Geometrical lay details of
3 formations close up
plus honest common sense
as evidence for/against authenticity

copyright Jonah Ohayv, Jan. 2004

Click on photos for enlargement.

Part 2

Example 2:

Hackpen Hill teardrops underpaths

aerial photo by Busty Taylor

aerial photo by Lucy Pringle

Hackpen Hill, July 20, 2003

From the aerials, I was interested in both what felt like a sort of imbalance in the inner design, and also in construction relations between the formation's parts.

Here is what a several hour on-the-spot examination of this formation revealed:

1. The outer rim's circles are of various sizes between ca. six and a half and eight yards, in no particular sequence.

2. The largest "teardrop" form's pathway does not reach the outer ring.

3. The curve at the turn of each teardrop's one side is cleanly, gracefully made, not broken off and hacking.

4. Every even spoke is laid from the formation's loose center area outwards to the rim, and every odd spoke laid inwards from the rim.

5. No spokes continue within teardrops, nor underlay any circles. On the contrary, the spokes overlay the edges of both the circles found outside teardrops and of the teardrops' defining paths.

6. By exception, closest to the formation center, the spokes do touch the smallest teardrop's inner circle, and when continuing on the other side of that teardrop, are off-line.

7. At the formation center, the spokes do not meet at a point. One has to make small steps unevenly around an area, sometimes backwards and sometimes forwards, to follow their meeting points.

What does this tell us?

Point 1 looks like a noticable mistake. Points 6 and 7 seem to be unapparent and unintentional inaccuracies. Many associate the grace of point 3 with genuineness.

Points 2 and 5 tell us that the circles inside the formation and the teardrop forms were made first, from the formation's central patch outwards, and independently of the outer ring.

The ring was made separately. Then the spokes were added back and forth from the central area and ring, "walking" around the teardrop paths where they met them. And the ring's circles were added last, accounting for their varying diameters.

Up to now, we have no definite evidence, though the inaccuracies lean toward hoaxing.

Then the field was harvested. I think the farmer intentionally let me finish my investigations first, because as I left he came driving up - if so, many thanks!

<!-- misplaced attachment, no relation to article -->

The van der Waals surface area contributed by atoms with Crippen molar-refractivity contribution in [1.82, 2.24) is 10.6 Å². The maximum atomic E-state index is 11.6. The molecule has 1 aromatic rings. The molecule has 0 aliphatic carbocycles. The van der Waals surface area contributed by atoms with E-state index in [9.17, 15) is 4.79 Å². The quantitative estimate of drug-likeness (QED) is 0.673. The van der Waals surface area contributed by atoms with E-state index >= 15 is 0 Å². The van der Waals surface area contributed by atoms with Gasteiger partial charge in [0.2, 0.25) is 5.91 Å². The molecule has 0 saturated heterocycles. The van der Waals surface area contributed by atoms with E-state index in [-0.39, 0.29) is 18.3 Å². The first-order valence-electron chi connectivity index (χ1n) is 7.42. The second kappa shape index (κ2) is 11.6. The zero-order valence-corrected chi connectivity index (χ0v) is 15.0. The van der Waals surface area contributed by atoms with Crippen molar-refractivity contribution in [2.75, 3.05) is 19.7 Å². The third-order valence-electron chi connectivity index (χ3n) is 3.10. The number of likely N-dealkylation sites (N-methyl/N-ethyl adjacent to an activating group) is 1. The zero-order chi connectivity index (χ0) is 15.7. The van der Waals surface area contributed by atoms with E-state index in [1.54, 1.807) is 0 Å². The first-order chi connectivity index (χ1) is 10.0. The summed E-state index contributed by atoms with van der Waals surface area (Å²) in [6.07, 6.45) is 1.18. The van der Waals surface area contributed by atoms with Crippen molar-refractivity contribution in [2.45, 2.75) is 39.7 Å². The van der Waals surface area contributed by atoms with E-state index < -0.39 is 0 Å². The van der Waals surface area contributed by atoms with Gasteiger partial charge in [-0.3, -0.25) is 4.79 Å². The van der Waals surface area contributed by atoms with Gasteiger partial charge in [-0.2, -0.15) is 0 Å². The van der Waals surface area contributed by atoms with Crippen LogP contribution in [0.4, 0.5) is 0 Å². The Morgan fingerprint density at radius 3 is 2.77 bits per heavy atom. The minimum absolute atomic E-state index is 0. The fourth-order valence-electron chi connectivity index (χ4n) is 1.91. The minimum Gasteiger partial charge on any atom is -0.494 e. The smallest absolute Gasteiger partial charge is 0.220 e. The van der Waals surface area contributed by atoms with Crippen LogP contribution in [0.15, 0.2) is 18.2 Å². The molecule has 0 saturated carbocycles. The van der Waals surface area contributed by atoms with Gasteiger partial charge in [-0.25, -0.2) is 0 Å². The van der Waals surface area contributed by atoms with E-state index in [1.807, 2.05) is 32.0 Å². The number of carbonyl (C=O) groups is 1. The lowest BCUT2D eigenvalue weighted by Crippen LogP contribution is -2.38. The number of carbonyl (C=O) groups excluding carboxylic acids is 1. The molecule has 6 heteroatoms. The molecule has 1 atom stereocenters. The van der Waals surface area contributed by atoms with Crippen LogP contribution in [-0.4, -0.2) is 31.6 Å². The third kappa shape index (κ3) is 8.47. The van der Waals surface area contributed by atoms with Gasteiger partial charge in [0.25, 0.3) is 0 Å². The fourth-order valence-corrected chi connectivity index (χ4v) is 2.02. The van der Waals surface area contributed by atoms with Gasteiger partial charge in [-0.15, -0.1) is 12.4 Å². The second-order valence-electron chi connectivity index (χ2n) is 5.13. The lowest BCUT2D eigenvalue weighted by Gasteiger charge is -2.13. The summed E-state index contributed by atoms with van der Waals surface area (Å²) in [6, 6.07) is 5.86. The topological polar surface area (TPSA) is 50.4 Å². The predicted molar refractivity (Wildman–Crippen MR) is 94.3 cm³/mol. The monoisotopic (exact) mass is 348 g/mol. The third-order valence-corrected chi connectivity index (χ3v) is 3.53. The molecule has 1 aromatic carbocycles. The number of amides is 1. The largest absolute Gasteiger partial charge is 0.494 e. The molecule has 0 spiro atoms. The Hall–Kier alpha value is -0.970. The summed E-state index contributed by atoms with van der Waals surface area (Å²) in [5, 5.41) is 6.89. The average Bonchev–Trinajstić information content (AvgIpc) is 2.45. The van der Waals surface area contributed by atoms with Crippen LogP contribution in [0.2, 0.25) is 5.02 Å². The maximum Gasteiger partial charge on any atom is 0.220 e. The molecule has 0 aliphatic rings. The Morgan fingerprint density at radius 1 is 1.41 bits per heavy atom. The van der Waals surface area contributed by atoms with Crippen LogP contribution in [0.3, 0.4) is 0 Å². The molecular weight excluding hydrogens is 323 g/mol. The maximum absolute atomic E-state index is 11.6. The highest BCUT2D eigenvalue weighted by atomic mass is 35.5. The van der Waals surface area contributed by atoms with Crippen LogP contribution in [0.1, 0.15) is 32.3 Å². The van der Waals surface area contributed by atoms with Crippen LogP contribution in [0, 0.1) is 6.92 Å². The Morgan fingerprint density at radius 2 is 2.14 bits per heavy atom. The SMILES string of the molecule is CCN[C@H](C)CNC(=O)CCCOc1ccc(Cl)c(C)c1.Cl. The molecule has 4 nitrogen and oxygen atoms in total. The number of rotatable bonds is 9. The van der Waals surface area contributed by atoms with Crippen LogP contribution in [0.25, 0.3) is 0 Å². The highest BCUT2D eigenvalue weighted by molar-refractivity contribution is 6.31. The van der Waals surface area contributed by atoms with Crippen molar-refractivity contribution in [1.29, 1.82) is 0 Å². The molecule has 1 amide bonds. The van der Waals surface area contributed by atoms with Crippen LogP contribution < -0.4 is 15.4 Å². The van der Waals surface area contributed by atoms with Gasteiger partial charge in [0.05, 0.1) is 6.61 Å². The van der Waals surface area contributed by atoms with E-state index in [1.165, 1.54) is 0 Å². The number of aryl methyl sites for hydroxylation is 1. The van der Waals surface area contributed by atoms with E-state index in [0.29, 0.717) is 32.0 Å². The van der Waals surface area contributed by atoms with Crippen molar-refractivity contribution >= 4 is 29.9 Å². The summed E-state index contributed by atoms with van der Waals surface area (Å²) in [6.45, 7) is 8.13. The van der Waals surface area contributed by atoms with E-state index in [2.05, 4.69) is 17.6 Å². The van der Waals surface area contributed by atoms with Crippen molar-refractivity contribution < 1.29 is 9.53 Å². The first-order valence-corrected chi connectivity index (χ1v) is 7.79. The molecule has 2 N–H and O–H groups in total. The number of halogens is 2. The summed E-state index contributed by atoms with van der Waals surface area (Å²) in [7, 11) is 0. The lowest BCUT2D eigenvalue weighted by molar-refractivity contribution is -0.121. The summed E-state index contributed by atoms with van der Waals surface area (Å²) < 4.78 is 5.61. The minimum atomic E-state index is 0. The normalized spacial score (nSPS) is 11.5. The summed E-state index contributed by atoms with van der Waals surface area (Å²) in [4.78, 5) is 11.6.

The formation's largest circle just before harvesting, and again when I came back twice after harvesting, to examine it closer. Note that it's so big that the closest tramline (to the left) is very far from its center. You can't make a circle's perimeter (unless you drop it from above already finished) without finding its center first. So a hoaxer would have to initially walk to this largest circle's center, leaving an underpath on the way in. The dark splodges are shadows from me and the day's helper, Miles Johnston.

Systematically examining all the way around that circle's center, within a couple feet outwards, I found the underpath - coming in from the direction of the total formation's center and starting a couple steps from the teardrop's curving path.

In these photos, I've lifted the upper lay (flatter after the harvesting) into a ridge, to show on its right parts of the discovered ca. 18 foot-long, crooked underpath, which started quite near the circle's edge and progressed almost to its center. It's width varied between 8 to 12 inches. There's absolutely no need for the genuine energy to make this jagged under-route, but every need for hoaxers to - so this is proof of hoaxing.

Here's the lifted ridge beside the underpath in its entirety.

A similar but incomplete, shorter underlying path was also found to the central area of the largest circle in the second largest teardrop, again starting from the direction of the total formation's center. This circle had no tramlines at all running through it for entry.

In addition, it was apparent after harvest that the spokes had varying widths and some were not straight.

An interesting side-note is that I know a woman who had a stupendous personal vision, while meditating in this formation. Which, I think, goes to show that we can't be sure that a formation is genuine, because someone experiences something strongly spiritual in it.

Click: Part 3 - Example 3